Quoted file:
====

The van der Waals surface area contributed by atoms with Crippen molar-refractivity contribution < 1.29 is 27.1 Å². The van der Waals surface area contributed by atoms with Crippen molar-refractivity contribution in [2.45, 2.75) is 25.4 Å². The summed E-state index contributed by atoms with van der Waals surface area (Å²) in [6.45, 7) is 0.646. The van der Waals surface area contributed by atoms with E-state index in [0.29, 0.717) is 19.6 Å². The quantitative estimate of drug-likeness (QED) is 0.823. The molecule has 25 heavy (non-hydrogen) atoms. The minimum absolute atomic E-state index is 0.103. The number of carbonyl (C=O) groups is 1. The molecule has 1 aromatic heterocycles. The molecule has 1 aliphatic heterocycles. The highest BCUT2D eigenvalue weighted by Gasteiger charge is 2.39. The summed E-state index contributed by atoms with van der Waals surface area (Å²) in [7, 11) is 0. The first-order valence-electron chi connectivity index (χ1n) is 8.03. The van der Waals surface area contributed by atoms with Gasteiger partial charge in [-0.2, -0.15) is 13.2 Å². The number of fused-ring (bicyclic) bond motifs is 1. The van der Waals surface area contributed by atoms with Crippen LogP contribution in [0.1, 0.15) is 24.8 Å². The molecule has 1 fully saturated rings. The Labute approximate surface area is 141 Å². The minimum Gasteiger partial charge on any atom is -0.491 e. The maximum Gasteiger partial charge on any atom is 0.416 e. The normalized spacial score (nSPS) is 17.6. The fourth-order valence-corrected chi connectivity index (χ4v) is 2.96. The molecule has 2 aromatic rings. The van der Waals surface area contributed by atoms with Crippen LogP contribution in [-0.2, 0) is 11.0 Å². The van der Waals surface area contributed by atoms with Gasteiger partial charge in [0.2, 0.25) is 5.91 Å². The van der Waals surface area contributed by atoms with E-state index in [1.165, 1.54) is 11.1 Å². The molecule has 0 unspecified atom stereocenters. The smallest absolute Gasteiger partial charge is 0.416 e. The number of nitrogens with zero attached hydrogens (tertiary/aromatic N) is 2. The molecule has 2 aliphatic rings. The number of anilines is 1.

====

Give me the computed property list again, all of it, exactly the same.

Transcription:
The van der Waals surface area contributed by atoms with Crippen molar-refractivity contribution < 1.29 is 27.1 Å². The van der Waals surface area contributed by atoms with Crippen molar-refractivity contribution in [2.45, 2.75) is 25.4 Å². The summed E-state index contributed by atoms with van der Waals surface area (Å²) in [6.45, 7) is 0.646. The van der Waals surface area contributed by atoms with E-state index in [0.29, 0.717) is 19.6 Å². The quantitative estimate of drug-likeness (QED) is 0.823. The molecule has 25 heavy (non-hydrogen) atoms. The minimum absolute atomic E-state index is 0.103. The number of carbonyl (C=O) groups is 1. The molecule has 1 aromatic heterocycles. The molecule has 1 aliphatic heterocycles. The highest BCUT2D eigenvalue weighted by Gasteiger charge is 2.39. The summed E-state index contributed by atoms with van der Waals surface area (Å²) in [7, 11) is 0. The first-order valence-electron chi connectivity index (χ1n) is 8.03. The van der Waals surface area contributed by atoms with Gasteiger partial charge in [-0.2, -0.15) is 13.2 Å². The number of fused-ring (bicyclic) bond motifs is 1. The van der Waals surface area contributed by atoms with Crippen LogP contribution in [0.1, 0.15) is 24.8 Å². The molecule has 1 fully saturated rings. The Labute approximate surface area is 141 Å². The minimum Gasteiger partial charge on any atom is -0.491 e. The maximum Gasteiger partial charge on any atom is 0.416 e. The normalized spacial score (nSPS) is 17.6. The fourth-order valence-corrected chi connectivity index (χ4v) is 2.96. The molecule has 2 aromatic rings. The van der Waals surface area contributed by atoms with Crippen LogP contribution in [-0.2, 0) is 11.0 Å². The van der Waals surface area contributed by atoms with Gasteiger partial charge in [0.2, 0.25) is 5.91 Å². The van der Waals surface area contributed by atoms with E-state index in [1.165, 1.54) is 11.1 Å². The molecule has 0 unspecified atom stereocenters. The smallest absolute Gasteiger partial charge is 0.416 e. The number of nitrogens with zero attached hydrogens (tertiary/aromatic N) is 2. The molecule has 2 aliphatic rings. The number of anilines is 1.